Doctor of Philosophy in Classics
CU Classics offers the Ph.D. in Classical Languages and Literature; we therefore stress mastery of the ancient languages, but students also will have the opportunity to draw on the expertise of the CU Classics faculty in a wide range of specializations. After proficiency in the languages has been established, starting with the M.A. years, we expect students to pursue independent scholarly research projects in seminars, culminating with the dissertation.
Our offerings include courses on the major ancient authors and genres, Greek and Latin prose composition, and advanced seminars on special topics. The department also has special strengths in ancient historiography, late antiquity, philosophy, and Greek and Roman archaeology.
A B.A. or M.A. in Classics or closely related field, either from the University of Colorado or from another accredited university, is required for direct admission to the Ph.D. program. Students who were admitted to the M.A. program and who receive an M.A. from our department may apply for admission to the Ph.D. program. Students who wish to apply to the Ph.D. program after completing an M.A. in our department are strongly encouraged to first pass one of the Greek or Latin examinations for the Ph.D. within the first two years of M.A. study. All candidates for admission to the Ph.D. program must demonstrate ability in the other language either by examination or advanced course work. The Ph.D. should normally be compled within five years. Candidates who have not completed the Ph.D. within five years of the M.A. must petition for permission to continue in the program.
At least six semesters in residence beyond the attainment of a Baccalaureate Degree are required for the Ph.D., though two semesters of residence credit may be transferred from a Master's Degree from another institution.
Transfer of Credit
No more than 21 semester hours of coursework from another institution may be transferred toward the Ph.D. Credit will not be transferred until the student has established a satisfactory record of at least one semester of graduate study in residence.
- A minimum of 42 hours of coursework at the 5000-level or above (excluding thesis and accelerated courses). Course work completed in the M.A. program at the University of Colorado, or up to 21 hours of graduate credit transferred from another institution, may be applied toward this requirement. Courses should be distributed as follows:
- 4 7000-level graduate seminars (at least one each in Greek and Latin).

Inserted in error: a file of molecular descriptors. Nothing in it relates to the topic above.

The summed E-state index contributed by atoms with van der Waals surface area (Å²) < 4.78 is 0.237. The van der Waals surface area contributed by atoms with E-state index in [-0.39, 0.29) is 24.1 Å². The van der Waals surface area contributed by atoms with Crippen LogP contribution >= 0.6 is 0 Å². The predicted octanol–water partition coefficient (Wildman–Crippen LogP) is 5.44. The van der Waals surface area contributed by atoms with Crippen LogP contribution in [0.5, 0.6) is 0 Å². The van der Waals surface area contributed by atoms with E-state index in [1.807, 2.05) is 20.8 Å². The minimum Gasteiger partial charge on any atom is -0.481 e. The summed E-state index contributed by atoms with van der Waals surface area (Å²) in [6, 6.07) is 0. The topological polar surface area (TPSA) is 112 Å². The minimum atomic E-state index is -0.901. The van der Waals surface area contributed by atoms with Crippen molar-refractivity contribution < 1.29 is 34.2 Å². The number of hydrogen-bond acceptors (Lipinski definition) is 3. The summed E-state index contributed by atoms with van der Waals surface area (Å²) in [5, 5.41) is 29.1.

- 2 courses in Ancient History and/or Classical Archaeology.
- 1 course in either Greek or Latin Prose Composition.
- 2 courses in special fields such as Epigraphy, Law, Linguistics, Literary Theory, Medieval Studies, Palaeography, Papyrology, Philosophy, or Religion, as approved by the Associate Chair of Graduate Studies.
- A minimum of 30 hours of doctoral dissertation credit with no more than 10 of these hours in any one semester. No more than 10 dissertation hours may be taken preceding the semester of taking the Oral Comprehensive Examination. Up to 10 hours may be taken during the semester in which the student passes the comprehensive examination.
- A reading knowledge of German and one other modern foreign language (normally Italian or French) is required. Proficiency is tested by a one-hour written translation test using a dictionary. Students may take a Foreign Language Exam at any time by arrangement with the Associate Chair of Graduate Studies. Students are encouraged to pass both modern language exams by the end of the second semester in the Ph.D. program.
- Preliminary Examinations in Greek and Latin. Two written examinations of four hours each, each consisting of translation and analysis of texts. The translation portion of each exam will consist of two out of three prose passages and two out of three verse passages for a total of c. 100 lines. All passages will be drawn from the PhD reading list. Each written examination will be followed by a one-hour oral examination that covers the range of Greek or Latin literature represented by the reading list and tests the candidate's general knowledge of the primary sources and literary history. There will be two adminstrations of each exam per year, in the fall and spring. Students are encouraged to pass both exams by the end of the second semester in the Ph.D. program (or the second semester beyond the M.A.).
- Comprehensive Examination. Two written examinations of three hours each on two topics or authors chosen in consultation with faculty members selected by the student and approved by the Graduate Committee, to be chosen from the following broad areas: language and literature, ancient history, archaeology, or religion. In selecting the topics for these examinations, students are required to demonstrate balance in the fields of Greek and Roman culture, as determined by the Graduate Committee. The written Comprehensive Examinations will be administered twice per year. Successful completion of the written examination is followed by a two-hour oral exam on Greek and Roman culture within the area of the student's chosen specialization, which should coincide with the student's intended dissertaion topic. Students are encouraged to complete these exams by the end of their fourth semester in the Ph.D. program.
- Dissertation Prospectus: To be approved, as described in the Ph.D Requirements, preferably by the end of the fifth semester in the Ph.D. program.
- Dissertation: To be completed by the end of the tenth semester in the Ph.D. program.
- Final Examination (upon submission of dissertation): Two hours of oral defense of the Dissertation.
Outline of progress through Ph.D. program
- Year one: pass all modern and ancient language exams
- Year two: pass comprehensive exams
- Year three: write dissertation prospectus (fall), write dissertation (spring)
- Year four: write dissertation
- Year five: finish and defend dissertation